HIPAA: Report Shows Most Complaints Not Investigated

Government Health IT published an interesting report today, “Most privacy complaints are not investigated.”
From the article:

“The Department of Health and Human Services investigated less than 25 percent of 22,964 privacy complaints submitted to HHS‚Äô Office for Civil Rights (OCR) from April 2003 through September 2006”

This was according to the newly released “3rd Annual Review of Medical Privacy and Security Enforcement” from Melamedia LLC. The full report costs $260.
Fine…I’ll continue reading the free published report about the full study report…

“Melamedia found that of the 5,400 complaints investigated ‚Äì all of which were filed against health care organizations covered by the Health Insurance Portability and Accountability Act (HIPAA) ‚Äì OCR officials took informal action in 3,700 cases. Officials absolved the accused health care organizations in 1,700 others.”

The authors raised their own questions about why so few complaints have been investigated.
I’m also disappointed in the enforcement efforts, but not surprised. Over the past couple of years I’ve been doing business partner and vendor security program reviews for some of my clients, and some of those partners have been state agencies. An interesting, and for reasons amazingly unknown by the folks I’ve spoken to in the OCR and CMS enforcement offices, exemption to having business associates agreements under HIPAA are those state agencies who fall under the Medicare Modernization Act (MMA). (A long story that would be good to discuss in another blog posting, or perhaps white paper.) Related to this, I have spoken at length with several of the folks in each of the CMS and OCR enforcement offices about when they pursue compliance investigations. Both offices they told me that basically, unless an actual incident had occurred, they would probably not investigate a complaint.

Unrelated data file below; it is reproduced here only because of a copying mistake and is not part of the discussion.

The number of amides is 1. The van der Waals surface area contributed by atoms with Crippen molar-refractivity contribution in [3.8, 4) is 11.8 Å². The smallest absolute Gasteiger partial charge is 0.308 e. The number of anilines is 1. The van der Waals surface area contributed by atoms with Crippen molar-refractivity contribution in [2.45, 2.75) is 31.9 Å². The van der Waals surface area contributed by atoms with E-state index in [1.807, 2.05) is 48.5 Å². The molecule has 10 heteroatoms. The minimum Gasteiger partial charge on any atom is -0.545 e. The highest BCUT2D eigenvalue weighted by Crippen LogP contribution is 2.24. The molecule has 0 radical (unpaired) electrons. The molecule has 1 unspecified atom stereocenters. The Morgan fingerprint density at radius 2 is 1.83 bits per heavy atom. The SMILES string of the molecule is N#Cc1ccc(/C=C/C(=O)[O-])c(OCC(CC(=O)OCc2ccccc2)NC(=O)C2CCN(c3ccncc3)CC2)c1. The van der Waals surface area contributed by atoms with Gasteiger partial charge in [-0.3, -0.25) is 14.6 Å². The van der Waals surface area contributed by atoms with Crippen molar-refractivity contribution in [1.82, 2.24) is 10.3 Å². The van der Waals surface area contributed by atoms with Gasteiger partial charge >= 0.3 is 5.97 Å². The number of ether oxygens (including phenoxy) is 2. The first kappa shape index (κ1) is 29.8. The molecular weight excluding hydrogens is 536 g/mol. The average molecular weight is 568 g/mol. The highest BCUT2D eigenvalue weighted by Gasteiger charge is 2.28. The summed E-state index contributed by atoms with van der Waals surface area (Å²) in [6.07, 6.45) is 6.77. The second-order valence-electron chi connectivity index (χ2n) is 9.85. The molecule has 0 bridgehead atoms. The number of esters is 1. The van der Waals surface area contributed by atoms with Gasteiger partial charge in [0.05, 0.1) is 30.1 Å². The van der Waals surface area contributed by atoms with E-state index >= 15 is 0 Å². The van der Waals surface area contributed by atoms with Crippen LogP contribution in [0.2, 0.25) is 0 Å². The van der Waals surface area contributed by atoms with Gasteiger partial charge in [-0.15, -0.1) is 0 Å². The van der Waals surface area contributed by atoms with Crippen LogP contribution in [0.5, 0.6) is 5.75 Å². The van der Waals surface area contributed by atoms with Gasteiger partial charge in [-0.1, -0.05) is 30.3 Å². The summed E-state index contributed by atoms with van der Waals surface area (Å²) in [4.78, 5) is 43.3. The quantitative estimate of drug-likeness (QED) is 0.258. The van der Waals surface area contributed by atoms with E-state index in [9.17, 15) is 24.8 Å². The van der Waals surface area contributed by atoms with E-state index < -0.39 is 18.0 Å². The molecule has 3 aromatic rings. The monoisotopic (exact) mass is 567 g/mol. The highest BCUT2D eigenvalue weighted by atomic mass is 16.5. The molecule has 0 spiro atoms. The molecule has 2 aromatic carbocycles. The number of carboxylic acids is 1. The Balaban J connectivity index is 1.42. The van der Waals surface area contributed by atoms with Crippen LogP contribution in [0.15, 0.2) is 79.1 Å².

Yes, a federal law implemented to help protect patient information, but which is apparently being begrudgingly enforced by those given that responsibility.
With the new False Claims Act Guidelines coming into play with HIPAA enforcement, which I blogged about recently , I wonder if enforcement activities will increase?
The most significant way to make HIPAA effective is by consistent and active enforcement. Too many covered entities are now shrugging off their compliance requirements knowing that the likelihood of receiving resulting fines and penalties is nil based upon the number of fines and penalties applied by the OCR and CMS on behalf of the Department of Health and Human Services (HHS)…nil.

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